As if death weren’t creepy crawly enough on its own, often crime scene investigation involves using insects and arthropods to make forensic determinations at scenes that involve a dead body. Forensic entomologists use the presence of insects to help determine approximate time of death of corpses. Bugs determine time of death in these cases.
How can insects tell us time of death? Forensic entomologists use two main methods to evaluate approximate time of death in, one method looks at what type of insects are on and in the decomposing body and the other uses the life stages and life cycles of certain insects to establish how long a body has been dead. Which method an entomologist uses is largely determined by the length of time the body has been dead. If the body is suspected of being dead less than a month then the life cycle of insects is looked at and if the body is suspected of being dead from a month to a year then the succession of different insects is looked at.
When a body dies it goes through a number of physical and biological changes; a dead body is said to be in different stages of decomposition. These different stages of decomposition attract different insects at different times. One of the first insects to settle into a freshly dead body is the blowfly. Blowflies have a number of different life cycles starting with an egg stage, moving onto three different larval stages, and going through a pupa stage before emerging as an adult. Because of the extensive study of blowfly life stages and a working knowledge of the length of the each life cycle a time of death, to within a day or so, can be determined from the stage of blowfly colonization on a body.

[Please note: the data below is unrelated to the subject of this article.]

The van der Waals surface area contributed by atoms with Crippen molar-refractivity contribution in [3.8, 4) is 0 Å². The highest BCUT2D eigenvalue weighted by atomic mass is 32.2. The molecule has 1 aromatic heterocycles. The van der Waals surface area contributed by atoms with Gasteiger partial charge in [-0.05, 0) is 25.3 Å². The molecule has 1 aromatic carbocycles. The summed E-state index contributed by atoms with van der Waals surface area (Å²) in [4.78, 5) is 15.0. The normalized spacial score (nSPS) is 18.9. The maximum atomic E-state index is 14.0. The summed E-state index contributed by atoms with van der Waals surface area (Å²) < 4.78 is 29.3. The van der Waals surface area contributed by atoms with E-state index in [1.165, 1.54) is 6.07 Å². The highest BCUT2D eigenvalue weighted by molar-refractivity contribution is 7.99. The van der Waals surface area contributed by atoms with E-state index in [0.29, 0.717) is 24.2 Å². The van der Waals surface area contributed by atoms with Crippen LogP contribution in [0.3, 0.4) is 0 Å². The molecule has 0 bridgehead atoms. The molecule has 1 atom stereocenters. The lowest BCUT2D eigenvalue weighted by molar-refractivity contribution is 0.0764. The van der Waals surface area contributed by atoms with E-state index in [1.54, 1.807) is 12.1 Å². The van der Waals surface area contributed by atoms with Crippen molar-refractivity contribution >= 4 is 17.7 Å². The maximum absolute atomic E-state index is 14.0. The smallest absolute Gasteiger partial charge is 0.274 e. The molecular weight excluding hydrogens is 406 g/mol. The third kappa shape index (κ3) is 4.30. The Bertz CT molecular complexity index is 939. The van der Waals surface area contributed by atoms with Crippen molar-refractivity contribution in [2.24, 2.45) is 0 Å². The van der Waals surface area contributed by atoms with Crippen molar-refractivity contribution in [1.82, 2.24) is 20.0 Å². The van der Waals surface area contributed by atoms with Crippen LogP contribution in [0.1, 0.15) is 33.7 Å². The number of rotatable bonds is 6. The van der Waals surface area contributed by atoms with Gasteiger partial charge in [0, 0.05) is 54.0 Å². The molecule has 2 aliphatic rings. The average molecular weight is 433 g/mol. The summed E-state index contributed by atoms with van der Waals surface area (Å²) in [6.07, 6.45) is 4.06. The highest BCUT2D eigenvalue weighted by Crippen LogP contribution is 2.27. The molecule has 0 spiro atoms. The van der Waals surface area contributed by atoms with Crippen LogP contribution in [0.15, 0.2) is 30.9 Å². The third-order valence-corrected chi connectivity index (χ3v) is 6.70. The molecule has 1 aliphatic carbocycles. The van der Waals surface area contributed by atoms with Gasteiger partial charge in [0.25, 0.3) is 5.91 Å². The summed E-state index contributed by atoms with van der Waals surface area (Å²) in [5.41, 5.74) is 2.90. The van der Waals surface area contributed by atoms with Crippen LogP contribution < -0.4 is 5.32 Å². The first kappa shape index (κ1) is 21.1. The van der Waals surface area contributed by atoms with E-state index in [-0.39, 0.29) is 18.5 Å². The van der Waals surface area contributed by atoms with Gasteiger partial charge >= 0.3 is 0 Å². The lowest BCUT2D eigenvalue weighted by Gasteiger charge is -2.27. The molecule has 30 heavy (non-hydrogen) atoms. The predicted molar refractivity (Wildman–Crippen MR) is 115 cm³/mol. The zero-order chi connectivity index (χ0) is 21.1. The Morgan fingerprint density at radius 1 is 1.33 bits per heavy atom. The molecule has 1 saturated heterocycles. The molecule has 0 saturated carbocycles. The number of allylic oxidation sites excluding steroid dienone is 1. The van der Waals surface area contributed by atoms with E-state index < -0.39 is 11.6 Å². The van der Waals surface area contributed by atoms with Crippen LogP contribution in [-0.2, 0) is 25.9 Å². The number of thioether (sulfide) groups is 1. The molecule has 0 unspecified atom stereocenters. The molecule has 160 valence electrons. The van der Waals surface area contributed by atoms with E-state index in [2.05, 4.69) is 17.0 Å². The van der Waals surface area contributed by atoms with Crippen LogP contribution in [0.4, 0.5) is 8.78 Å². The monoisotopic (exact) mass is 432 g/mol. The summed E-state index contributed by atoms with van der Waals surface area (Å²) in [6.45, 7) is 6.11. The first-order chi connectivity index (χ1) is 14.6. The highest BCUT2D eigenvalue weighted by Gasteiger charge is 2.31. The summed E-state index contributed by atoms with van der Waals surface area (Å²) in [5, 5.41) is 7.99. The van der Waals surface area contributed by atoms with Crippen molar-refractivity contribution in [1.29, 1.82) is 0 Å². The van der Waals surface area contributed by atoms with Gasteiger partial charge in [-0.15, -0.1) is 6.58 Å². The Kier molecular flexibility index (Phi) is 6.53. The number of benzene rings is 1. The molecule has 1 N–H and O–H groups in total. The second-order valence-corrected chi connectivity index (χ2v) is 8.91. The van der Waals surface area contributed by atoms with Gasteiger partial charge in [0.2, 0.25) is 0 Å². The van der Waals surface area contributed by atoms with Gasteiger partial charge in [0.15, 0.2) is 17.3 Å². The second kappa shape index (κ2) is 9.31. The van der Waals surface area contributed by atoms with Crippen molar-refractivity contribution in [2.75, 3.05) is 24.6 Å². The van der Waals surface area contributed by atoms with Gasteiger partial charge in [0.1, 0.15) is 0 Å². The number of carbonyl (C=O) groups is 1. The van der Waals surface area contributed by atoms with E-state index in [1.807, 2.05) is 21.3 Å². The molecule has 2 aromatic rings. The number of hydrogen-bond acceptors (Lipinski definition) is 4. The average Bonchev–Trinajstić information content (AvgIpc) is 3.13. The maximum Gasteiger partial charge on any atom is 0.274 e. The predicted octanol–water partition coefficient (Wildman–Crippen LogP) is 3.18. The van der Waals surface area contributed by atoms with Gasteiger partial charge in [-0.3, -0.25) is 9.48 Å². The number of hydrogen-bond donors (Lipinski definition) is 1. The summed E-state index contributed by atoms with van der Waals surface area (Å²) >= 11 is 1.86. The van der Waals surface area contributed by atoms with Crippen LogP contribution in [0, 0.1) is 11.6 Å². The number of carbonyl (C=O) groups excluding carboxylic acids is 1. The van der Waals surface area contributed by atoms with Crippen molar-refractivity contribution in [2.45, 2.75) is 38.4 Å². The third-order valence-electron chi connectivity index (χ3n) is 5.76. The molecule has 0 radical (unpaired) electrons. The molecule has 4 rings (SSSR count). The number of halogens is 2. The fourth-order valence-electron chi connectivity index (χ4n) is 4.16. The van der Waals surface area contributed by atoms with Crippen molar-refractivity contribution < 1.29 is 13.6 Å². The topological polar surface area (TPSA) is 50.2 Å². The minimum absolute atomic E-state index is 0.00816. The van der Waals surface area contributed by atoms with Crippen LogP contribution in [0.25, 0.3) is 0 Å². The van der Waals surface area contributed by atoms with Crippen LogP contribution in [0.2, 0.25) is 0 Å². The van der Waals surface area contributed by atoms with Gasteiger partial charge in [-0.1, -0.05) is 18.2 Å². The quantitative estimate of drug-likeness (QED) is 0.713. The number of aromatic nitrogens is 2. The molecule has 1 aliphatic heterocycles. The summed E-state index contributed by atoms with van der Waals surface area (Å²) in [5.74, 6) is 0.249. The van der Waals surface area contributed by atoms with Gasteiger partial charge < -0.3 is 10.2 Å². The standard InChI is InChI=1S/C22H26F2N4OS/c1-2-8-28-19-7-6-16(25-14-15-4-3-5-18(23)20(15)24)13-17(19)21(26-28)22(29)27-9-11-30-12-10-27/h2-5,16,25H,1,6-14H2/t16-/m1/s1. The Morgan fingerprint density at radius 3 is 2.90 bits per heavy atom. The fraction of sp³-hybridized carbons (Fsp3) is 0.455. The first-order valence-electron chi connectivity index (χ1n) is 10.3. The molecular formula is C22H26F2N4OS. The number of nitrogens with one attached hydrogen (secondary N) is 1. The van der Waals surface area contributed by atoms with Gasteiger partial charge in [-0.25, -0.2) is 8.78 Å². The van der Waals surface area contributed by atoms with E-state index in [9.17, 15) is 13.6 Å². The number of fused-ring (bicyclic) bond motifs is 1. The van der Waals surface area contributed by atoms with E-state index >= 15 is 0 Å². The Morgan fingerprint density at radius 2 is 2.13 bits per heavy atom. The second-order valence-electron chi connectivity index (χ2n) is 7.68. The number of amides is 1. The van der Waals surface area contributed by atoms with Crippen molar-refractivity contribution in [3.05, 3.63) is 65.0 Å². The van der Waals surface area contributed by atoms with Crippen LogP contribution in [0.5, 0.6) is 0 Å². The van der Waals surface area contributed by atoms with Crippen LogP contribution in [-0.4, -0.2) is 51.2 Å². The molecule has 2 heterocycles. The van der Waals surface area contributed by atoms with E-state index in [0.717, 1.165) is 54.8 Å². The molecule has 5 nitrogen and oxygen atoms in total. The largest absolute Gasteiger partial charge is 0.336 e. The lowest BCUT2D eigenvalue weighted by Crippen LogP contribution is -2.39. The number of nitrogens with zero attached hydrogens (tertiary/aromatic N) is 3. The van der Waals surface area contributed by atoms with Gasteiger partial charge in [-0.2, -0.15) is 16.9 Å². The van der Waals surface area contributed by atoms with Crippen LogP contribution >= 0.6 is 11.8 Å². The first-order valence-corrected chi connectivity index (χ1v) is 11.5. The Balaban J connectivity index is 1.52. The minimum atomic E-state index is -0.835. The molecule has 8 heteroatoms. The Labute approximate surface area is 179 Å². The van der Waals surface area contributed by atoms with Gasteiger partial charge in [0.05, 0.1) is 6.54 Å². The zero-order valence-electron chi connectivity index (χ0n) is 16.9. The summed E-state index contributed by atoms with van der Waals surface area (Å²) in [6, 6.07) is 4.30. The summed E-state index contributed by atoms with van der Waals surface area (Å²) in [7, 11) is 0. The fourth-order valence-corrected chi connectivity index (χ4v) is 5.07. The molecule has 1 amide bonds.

After a body has been dead for a longer period of time other insects besides blowflies are also attracted to it. With the changes of the body come changes in insects that preferentially feed on it. Blowflies and houseflies come within minutes of death, others come mid-decomposition to feed on the body, while others come just to feed on the other scavenging insects that have inhabited the body. Generally, time of death can be determined by the kinds of insects that are colonizing the body at a specific time.
Scientists are also trying to use this type of successional development to evaluate the time of death using microorganisms, many of which are responsible for decompositional changes, that develop on a dead body . For more information check out this article on microorganismal research.